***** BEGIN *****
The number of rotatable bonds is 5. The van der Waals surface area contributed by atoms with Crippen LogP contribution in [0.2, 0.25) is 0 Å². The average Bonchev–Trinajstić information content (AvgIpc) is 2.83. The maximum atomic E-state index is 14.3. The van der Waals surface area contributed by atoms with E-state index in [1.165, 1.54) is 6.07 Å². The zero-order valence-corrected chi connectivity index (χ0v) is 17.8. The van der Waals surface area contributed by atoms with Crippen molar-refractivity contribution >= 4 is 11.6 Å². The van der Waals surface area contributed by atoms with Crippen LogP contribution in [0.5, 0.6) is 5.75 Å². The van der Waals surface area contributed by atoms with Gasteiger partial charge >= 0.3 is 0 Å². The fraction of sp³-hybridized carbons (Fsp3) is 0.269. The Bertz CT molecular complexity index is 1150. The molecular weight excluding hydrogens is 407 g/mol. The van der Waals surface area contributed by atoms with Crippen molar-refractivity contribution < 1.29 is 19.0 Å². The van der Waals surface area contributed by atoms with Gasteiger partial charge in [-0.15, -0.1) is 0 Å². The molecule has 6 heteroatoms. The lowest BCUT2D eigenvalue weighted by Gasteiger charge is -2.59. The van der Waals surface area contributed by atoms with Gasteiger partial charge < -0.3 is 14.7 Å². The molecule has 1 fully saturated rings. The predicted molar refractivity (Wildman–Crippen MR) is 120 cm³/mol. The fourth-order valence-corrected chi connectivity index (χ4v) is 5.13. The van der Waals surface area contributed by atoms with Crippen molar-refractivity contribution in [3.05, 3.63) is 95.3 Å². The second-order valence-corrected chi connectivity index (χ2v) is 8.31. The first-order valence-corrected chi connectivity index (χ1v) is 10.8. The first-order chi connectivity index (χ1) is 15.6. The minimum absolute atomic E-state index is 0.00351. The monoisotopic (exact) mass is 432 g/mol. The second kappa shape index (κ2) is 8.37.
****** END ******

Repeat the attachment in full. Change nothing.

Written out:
The number of rotatable bonds is 5. The van der Waals surface area contributed by atoms with Crippen LogP contribution in [0.2, 0.25) is 0 Å². The average Bonchev–Trinajstić information content (AvgIpc) is 2.83. The maximum atomic E-state index is 14.3. The van der Waals surface area contributed by atoms with E-state index in [1.165, 1.54) is 6.07 Å². The zero-order valence-corrected chi connectivity index (χ0v) is 17.8. The van der Waals surface area contributed by atoms with Crippen molar-refractivity contribution >= 4 is 11.6 Å². The van der Waals surface area contributed by atoms with Crippen LogP contribution in [0.5, 0.6) is 5.75 Å². The van der Waals surface area contributed by atoms with Gasteiger partial charge >= 0.3 is 0 Å². The fraction of sp³-hybridized carbons (Fsp3) is 0.269. The Bertz CT molecular complexity index is 1150. The molecular weight excluding hydrogens is 407 g/mol. The van der Waals surface area contributed by atoms with Crippen molar-refractivity contribution < 1.29 is 19.0 Å². The van der Waals surface area contributed by atoms with Gasteiger partial charge in [-0.15, -0.1) is 0 Å². The molecule has 6 heteroatoms. The lowest BCUT2D eigenvalue weighted by Gasteiger charge is -2.59. The van der Waals surface area contributed by atoms with Gasteiger partial charge < -0.3 is 14.7 Å². The molecule has 1 fully saturated rings. The predicted molar refractivity (Wildman–Crippen MR) is 120 cm³/mol. The fourth-order valence-corrected chi connectivity index (χ4v) is 5.13. The van der Waals surface area contributed by atoms with Crippen molar-refractivity contribution in [3.05, 3.63) is 95.3 Å². The second-order valence-corrected chi connectivity index (χ2v) is 8.31. The first-order valence-corrected chi connectivity index (χ1v) is 10.8. The first-order chi connectivity index (χ1) is 15.6. The minimum absolute atomic E-state index is 0.00351. The monoisotopic (exact) mass is 432 g/mol. The second kappa shape index (κ2) is 8.37.